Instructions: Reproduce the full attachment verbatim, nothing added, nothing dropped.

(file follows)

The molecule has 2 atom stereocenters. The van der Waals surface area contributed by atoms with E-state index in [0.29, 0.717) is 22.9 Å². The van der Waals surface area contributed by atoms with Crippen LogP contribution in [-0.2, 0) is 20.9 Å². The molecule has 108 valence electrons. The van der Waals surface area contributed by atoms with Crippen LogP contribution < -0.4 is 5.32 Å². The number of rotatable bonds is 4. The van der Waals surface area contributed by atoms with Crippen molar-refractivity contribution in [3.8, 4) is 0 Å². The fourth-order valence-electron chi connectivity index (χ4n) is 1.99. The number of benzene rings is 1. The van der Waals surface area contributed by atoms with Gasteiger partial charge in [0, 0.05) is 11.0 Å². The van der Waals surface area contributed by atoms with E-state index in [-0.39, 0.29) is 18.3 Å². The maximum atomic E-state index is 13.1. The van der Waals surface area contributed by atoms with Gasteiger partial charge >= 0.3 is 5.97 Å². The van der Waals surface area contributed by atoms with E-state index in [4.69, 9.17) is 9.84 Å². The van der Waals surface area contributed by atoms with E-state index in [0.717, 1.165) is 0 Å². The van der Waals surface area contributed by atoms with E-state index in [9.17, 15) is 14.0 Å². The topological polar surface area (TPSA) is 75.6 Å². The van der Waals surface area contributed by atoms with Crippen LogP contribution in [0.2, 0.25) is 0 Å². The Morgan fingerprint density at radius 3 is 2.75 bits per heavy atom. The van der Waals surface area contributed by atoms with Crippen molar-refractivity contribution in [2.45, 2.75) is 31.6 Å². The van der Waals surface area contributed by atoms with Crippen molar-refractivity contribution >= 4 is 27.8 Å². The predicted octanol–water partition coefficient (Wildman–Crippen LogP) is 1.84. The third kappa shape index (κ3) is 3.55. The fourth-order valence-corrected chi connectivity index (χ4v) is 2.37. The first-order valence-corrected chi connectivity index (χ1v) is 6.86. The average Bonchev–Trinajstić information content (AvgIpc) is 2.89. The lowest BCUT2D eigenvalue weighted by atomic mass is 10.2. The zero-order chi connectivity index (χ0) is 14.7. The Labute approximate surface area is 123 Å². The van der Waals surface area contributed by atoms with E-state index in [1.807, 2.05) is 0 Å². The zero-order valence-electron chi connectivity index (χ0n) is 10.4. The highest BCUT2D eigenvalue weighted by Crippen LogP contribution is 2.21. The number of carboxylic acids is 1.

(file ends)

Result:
The molecule has 2 atom stereocenters. The van der Waals surface area contributed by atoms with E-state index in [0.29, 0.717) is 22.9 Å². The van der Waals surface area contributed by atoms with Crippen LogP contribution in [-0.2, 0) is 20.9 Å². The molecule has 108 valence electrons. The van der Waals surface area contributed by atoms with Crippen LogP contribution < -0.4 is 5.32 Å². The number of rotatable bonds is 4. The van der Waals surface area contributed by atoms with Crippen molar-refractivity contribution in [3.8, 4) is 0 Å². The fourth-order valence-electron chi connectivity index (χ4n) is 1.99. The number of benzene rings is 1. The van der Waals surface area contributed by atoms with Gasteiger partial charge in [0, 0.05) is 11.0 Å². The van der Waals surface area contributed by atoms with E-state index in [-0.39, 0.29) is 18.3 Å². The maximum atomic E-state index is 13.1. The van der Waals surface area contributed by atoms with Gasteiger partial charge >= 0.3 is 5.97 Å². The van der Waals surface area contributed by atoms with E-state index in [4.69, 9.17) is 9.84 Å². The van der Waals surface area contributed by atoms with E-state index in [0.717, 1.165) is 0 Å². The van der Waals surface area contributed by atoms with E-state index in [9.17, 15) is 14.0 Å². The topological polar surface area (TPSA) is 75.6 Å². The van der Waals surface area contributed by atoms with Crippen LogP contribution in [0.2, 0.25) is 0 Å². The Morgan fingerprint density at radius 3 is 2.75 bits per heavy atom. The van der Waals surface area contributed by atoms with Crippen molar-refractivity contribution in [2.45, 2.75) is 31.6 Å². The van der Waals surface area contributed by atoms with Crippen molar-refractivity contribution >= 4 is 27.8 Å². The predicted octanol–water partition coefficient (Wildman–Crippen LogP) is 1.84. The third kappa shape index (κ3) is 3.55. The fourth-order valence-corrected chi connectivity index (χ4v) is 2.37. The first-order valence-corrected chi connectivity index (χ1v) is 6.86. The average Bonchev–Trinajstić information content (AvgIpc) is 2.89. The lowest BCUT2D eigenvalue weighted by atomic mass is 10.2. The zero-order chi connectivity index (χ0) is 14.7. The Labute approximate surface area is 123 Å². The van der Waals surface area contributed by atoms with E-state index in [1.807, 2.05) is 0 Å². The zero-order valence-electron chi connectivity index (χ0n) is 10.4. The highest BCUT2D eigenvalue weighted by Crippen LogP contribution is 2.21. The number of carboxylic acids is 1.